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Discussion Starter · #1 ·
I currently own a British S&W .38 Victory model with all the usual British proofmarks.
On the grip strap it has "Pol. Lun. 114"

I have never seen this on any other one and have not been able to find what it means.
Can anyone help?
 

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My (educated) guess is this gun was issued to some domestic police force in occupied Germany (or Austria) after 1945. It is an established fact that revolvers were issued to local German police in that period by the Allies. They were not liked and were soon replaced by semi-autos such as Astra, and later largely with Manurhin Walthers.
Regards,
montenegrin
 

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I agree. Many were issued to native security forces after the war. If Germany or Austria, Pol. is likely Polizei. Lun. could be any jurisdiction, city or state, that begins with those letters, Lüneburg, for example.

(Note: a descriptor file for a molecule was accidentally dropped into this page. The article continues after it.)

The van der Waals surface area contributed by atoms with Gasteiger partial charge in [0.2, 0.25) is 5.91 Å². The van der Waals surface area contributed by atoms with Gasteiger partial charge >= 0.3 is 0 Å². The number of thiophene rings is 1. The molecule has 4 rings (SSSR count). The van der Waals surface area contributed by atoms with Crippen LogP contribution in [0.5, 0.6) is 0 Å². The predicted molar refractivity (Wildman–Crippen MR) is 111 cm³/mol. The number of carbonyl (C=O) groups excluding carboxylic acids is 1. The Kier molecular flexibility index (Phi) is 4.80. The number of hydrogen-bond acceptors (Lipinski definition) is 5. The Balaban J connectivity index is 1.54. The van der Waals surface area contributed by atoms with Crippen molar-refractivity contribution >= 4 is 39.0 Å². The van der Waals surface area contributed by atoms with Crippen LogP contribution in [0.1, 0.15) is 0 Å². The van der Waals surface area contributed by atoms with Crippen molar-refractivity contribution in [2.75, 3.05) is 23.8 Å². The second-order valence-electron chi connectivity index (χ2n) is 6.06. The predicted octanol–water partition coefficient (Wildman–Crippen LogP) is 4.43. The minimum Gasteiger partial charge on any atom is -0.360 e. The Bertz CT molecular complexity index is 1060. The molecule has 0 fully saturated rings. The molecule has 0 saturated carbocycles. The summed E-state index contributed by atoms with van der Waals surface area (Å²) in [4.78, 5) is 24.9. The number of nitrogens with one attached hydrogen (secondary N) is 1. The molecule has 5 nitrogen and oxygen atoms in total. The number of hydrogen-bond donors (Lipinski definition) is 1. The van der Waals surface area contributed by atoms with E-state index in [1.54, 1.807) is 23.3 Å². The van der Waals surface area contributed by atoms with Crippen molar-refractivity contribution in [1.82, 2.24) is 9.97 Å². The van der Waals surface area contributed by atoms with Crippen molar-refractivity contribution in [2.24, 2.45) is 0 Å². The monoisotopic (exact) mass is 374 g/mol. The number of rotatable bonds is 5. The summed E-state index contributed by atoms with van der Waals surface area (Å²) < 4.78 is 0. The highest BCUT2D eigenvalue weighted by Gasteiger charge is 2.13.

114 is probably the rack number.
Does the U in Lun have an umlaut or other mark over it?
JT
 
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Discussion Starter · #4 ·
No, there's no umlaut. It just has "Pol. Lun. 114".
I've always wondered what it meant and assumed that it had been issued to some police force in England or a Free Polish unit. The German angle that you both mentioned is very interesting. I did not know that the Allies armed German/Austrian police with American and British weapons. It would make sense to rearm them with obsolete pea-shooters like this rather than more lethal Third Reich weapons.
It is evident that this one has seen some service because of holsterwear, but it's in good working order and is an excellent shooter. The .38 short round is very underpowered even by World War II standards.
I've never seen another Liberty model with this kind of marking and have been very curious about it.
 

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IN Charles Pate's "U.S. Handguns of WWII-The Secondary Pistols and Revolvers," there is an entire chapter on S&W Victory revolvers. In the section on Lend Lease revolvers, there are photos of revolvers with `Polizei Berlin', `Österreich. Pol.`, etc. property stamps. Evidently they were fairly widely distributed in these former Axis nations.
I highly recommend this excellent book.
The .38 S&W cartridge is indeed underpowered by most military sidearm standards, but I certainly wouldn't want to catch a couple of them in the chest.
JT
 
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